A: Truthfully, any type of liquid or chewable medicine may affect the child's teeth. They usually contain sugar. Some antibiotic medicines contain a substance called tetracycline, which is very harmful to developing teeth. And, while we're on the subject, it's best to avoid chewable vitamins too -- these are loaded with sugar. If you MUST give them to your child, at least do so just before a meal so the food can be used to clean the teeth of any sugary residue left behind by the vitamins.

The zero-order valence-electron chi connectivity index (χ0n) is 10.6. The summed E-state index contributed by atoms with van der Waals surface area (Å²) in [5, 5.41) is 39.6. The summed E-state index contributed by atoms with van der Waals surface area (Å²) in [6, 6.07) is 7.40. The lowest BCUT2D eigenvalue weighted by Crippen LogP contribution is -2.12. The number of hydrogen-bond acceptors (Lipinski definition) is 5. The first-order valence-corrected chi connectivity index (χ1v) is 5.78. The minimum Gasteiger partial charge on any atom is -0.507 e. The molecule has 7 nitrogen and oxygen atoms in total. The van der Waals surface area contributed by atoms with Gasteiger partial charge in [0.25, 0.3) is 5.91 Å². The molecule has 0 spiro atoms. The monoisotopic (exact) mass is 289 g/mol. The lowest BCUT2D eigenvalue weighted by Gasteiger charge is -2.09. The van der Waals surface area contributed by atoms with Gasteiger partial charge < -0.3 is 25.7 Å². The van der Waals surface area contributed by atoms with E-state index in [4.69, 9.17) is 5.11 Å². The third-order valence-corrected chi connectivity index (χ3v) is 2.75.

Even drugs taken during pregnancy can affect your baby's teeth. The antibiotic tetracycline can cause defects and discoloration to the enamel of your baby's teeth if taken during the last three months of pregnancy. These defects will even be seen in the child's permanent teeth.
Regarding foods -- a diet that is good for your child's general health will also be good for her teeth -- this means a diet consisting of fruits and vegetables, breads and cereals, dairy products, and meat and other protein. When the teeth are forming (from pre-birth to 16 years old), it is especially important to have a good supply of fluoride, calcium, and phosphorus. These nutrients strengthen the teeth.